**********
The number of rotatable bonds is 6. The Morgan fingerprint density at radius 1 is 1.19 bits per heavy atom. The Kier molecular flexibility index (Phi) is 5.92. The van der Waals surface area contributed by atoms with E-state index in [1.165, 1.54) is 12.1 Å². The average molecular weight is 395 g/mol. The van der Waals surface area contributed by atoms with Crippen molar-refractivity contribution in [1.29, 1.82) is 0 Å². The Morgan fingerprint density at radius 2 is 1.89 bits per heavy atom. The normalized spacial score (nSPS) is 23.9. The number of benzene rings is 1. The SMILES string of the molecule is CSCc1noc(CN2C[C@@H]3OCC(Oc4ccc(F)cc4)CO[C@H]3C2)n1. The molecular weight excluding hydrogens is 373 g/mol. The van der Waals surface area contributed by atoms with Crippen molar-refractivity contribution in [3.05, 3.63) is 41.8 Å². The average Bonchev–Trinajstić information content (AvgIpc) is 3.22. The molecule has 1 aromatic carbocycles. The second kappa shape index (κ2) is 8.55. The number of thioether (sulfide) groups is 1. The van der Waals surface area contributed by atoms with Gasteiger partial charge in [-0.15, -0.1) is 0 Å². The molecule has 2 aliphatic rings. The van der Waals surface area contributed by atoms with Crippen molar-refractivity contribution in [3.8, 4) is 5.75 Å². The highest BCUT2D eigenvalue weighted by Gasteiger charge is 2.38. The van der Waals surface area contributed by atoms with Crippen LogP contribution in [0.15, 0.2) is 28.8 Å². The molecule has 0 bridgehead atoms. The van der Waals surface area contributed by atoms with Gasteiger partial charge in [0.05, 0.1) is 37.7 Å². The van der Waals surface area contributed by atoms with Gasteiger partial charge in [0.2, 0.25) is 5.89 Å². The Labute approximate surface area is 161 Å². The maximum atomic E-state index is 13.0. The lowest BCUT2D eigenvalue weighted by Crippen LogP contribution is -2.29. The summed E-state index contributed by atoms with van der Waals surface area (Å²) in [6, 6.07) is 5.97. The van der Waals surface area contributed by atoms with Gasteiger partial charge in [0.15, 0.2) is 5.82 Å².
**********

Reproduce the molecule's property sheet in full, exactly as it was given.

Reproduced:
The number of rotatable bonds is 6. The Morgan fingerprint density at radius 1 is 1.19 bits per heavy atom. The Kier molecular flexibility index (Phi) is 5.92. The van der Waals surface area contributed by atoms with E-state index in [1.165, 1.54) is 12.1 Å². The average molecular weight is 395 g/mol. The van der Waals surface area contributed by atoms with Crippen molar-refractivity contribution in [1.29, 1.82) is 0 Å². The Morgan fingerprint density at radius 2 is 1.89 bits per heavy atom. The normalized spacial score (nSPS) is 23.9. The number of benzene rings is 1. The SMILES string of the molecule is CSCc1noc(CN2C[C@@H]3OCC(Oc4ccc(F)cc4)CO[C@H]3C2)n1. The molecular weight excluding hydrogens is 373 g/mol. The van der Waals surface area contributed by atoms with Crippen molar-refractivity contribution in [3.05, 3.63) is 41.8 Å². The average Bonchev–Trinajstić information content (AvgIpc) is 3.22. The molecule has 1 aromatic carbocycles. The second kappa shape index (κ2) is 8.55. The number of thioether (sulfide) groups is 1. The van der Waals surface area contributed by atoms with Gasteiger partial charge in [-0.15, -0.1) is 0 Å². The molecule has 2 aliphatic rings. The van der Waals surface area contributed by atoms with Crippen molar-refractivity contribution in [3.8, 4) is 5.75 Å². The highest BCUT2D eigenvalue weighted by Gasteiger charge is 2.38. The van der Waals surface area contributed by atoms with Crippen LogP contribution in [0.15, 0.2) is 28.8 Å². The molecule has 0 bridgehead atoms. The van der Waals surface area contributed by atoms with Gasteiger partial charge in [0.05, 0.1) is 37.7 Å². The van der Waals surface area contributed by atoms with Gasteiger partial charge in [0.2, 0.25) is 5.89 Å². The Labute approximate surface area is 161 Å². The maximum atomic E-state index is 13.0. The lowest BCUT2D eigenvalue weighted by Crippen LogP contribution is -2.29. The summed E-state index contributed by atoms with van der Waals surface area (Å²) in [6, 6.07) is 5.97. The van der Waals surface area contributed by atoms with Gasteiger partial charge in [0.15, 0.2) is 5.82 Å².